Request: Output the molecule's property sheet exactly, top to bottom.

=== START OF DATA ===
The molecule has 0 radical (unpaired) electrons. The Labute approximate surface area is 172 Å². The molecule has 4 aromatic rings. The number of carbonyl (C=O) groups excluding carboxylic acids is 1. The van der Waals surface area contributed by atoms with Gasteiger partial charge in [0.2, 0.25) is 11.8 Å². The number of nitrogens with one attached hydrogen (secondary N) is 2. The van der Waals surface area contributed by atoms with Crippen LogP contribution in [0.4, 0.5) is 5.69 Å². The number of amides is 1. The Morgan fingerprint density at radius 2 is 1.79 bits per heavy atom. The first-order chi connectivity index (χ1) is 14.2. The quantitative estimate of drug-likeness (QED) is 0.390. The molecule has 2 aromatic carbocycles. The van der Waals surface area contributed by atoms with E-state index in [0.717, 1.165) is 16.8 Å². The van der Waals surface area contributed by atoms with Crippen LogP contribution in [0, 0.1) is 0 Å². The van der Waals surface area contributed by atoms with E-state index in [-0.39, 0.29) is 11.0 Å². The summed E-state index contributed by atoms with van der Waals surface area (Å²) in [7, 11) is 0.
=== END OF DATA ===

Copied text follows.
The molecule has 0 radical (unpaired) electrons. The Labute approximate surface area is 172 Å². The molecule has 4 aromatic rings. The number of carbonyl (C=O) groups excluding carboxylic acids is 1. The van der Waals surface area contributed by atoms with Gasteiger partial charge in [0.2, 0.25) is 11.8 Å². The number of nitrogens with one attached hydrogen (secondary N) is 2. The van der Waals surface area contributed by atoms with Crippen LogP contribution in [0.4, 0.5) is 5.69 Å². The number of amides is 1. The Morgan fingerprint density at radius 2 is 1.79 bits per heavy atom. The first-order chi connectivity index (χ1) is 14.2. The quantitative estimate of drug-likeness (QED) is 0.390. The molecule has 2 aromatic carbocycles. The van der Waals surface area contributed by atoms with E-state index in [0.717, 1.165) is 16.8 Å². The van der Waals surface area contributed by atoms with Crippen LogP contribution in [0, 0.1) is 0 Å². The van der Waals surface area contributed by atoms with E-state index in [-0.39, 0.29) is 11.0 Å². The summed E-state index contributed by atoms with van der Waals surface area (Å²) in [7, 11) is 0.